And does the strategy change if the workout requires calories rather than meters?

Sex Drive, Adrenal Fatigue & Under Eating w/ Jason Phillips – Episode 232


What’s up Shrug Nation! I took a small hiatus the last 2 weeks and spent some time down in New Zealand jumping off cliffs and playing in Hobbit Holes. It was an amazing trip, but I’m super glad to be back as I am really excited to release this week’s episode to you!

This week we interview Jason Phillips with Mission 6 Nutrition and we talk nutrition coaching, metabolic & nervous system adaptation, adrenal fatigue, and…edibles.

I have worked with Jason in the past (he helped me this summer in my weightlifting journey – Episode 224) and he has been cool enough to help educate and share some of his nutritional knowledge with our own BBS coaches. So we thought it was due time to put him on the mic to share his knowledge with all of you!

Straight up, Jason coaches a LOT of clients in their nutrition. Athletes like Sara Sigmundsdottir, Travis Mayer, Brent Fikowski, & WWE Superstar Becky Lynch.

Still think you can keep cutting calories and expect the best of both worlds?

Give this episode a listen and learn why your performance in the gym (and bedroom) is suffering because you’re not eating enough food.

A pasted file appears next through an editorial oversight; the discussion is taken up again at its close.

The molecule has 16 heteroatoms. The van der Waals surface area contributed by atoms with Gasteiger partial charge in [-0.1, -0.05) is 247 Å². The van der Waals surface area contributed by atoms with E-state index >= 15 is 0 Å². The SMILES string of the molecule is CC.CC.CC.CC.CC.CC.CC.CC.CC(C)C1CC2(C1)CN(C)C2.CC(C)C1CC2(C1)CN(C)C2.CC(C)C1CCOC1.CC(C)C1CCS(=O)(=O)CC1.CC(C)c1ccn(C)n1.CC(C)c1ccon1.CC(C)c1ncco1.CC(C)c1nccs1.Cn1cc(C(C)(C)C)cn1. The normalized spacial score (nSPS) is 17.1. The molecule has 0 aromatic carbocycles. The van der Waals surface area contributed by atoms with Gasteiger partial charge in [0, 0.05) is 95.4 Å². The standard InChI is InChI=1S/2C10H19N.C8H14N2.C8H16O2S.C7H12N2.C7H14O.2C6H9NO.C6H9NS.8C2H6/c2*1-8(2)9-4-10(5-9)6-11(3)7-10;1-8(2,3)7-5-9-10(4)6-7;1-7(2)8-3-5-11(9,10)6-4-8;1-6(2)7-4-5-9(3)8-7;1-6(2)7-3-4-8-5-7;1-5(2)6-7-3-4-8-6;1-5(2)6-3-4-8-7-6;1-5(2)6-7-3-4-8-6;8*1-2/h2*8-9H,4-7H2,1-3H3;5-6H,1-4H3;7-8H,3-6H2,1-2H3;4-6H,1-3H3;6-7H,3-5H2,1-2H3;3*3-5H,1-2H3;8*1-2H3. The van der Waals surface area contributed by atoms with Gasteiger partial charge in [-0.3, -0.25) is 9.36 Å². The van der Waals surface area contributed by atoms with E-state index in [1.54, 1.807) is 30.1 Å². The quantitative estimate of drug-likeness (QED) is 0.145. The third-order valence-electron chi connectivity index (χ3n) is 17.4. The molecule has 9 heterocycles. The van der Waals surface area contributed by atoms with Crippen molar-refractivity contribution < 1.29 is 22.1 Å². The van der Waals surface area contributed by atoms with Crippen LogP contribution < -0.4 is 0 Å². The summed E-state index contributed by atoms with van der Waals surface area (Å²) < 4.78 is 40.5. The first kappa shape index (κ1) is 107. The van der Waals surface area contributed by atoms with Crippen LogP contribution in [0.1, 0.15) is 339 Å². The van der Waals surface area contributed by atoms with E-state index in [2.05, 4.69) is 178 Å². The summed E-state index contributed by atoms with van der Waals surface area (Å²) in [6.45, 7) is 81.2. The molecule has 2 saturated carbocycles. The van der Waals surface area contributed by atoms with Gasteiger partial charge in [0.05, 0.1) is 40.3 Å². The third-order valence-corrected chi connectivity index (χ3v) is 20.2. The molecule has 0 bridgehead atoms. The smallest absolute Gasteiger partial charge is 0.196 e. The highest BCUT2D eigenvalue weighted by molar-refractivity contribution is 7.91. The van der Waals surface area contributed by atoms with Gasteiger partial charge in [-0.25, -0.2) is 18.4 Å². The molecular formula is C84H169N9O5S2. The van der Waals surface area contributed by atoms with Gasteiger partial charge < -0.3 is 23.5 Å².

Enjoy!

McG

For more:

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3 Things I Do to Make Counting Macros and Sticking to a Nutrition Plan Way Easier


If something is too damn complicated, good freaking luck following it consistently.

This ESPECIALLY rings true for nutrition.  

For any nutrition plan to work, you HAVE to be consistent. That means doing the things you’re supposed to do MOST of the time, like 80-90%. But if something is way too complicated either because the plan OR methods are or YOU’RE actually the one overthinking it and making it too complicated, you’re going to have real trouble actually making the plan and nutrition become part of your lifestyle and actually work for you. 

A big thing many people struggle with and make entirely too complicated is counting macros and measuring/weighing their food. So they don’t quantify their food at all and this hurts because it’s ESSENTIAL that you eat consistent amounts of food if you want to eat for strength and performance and not support unwanted levels of body fat.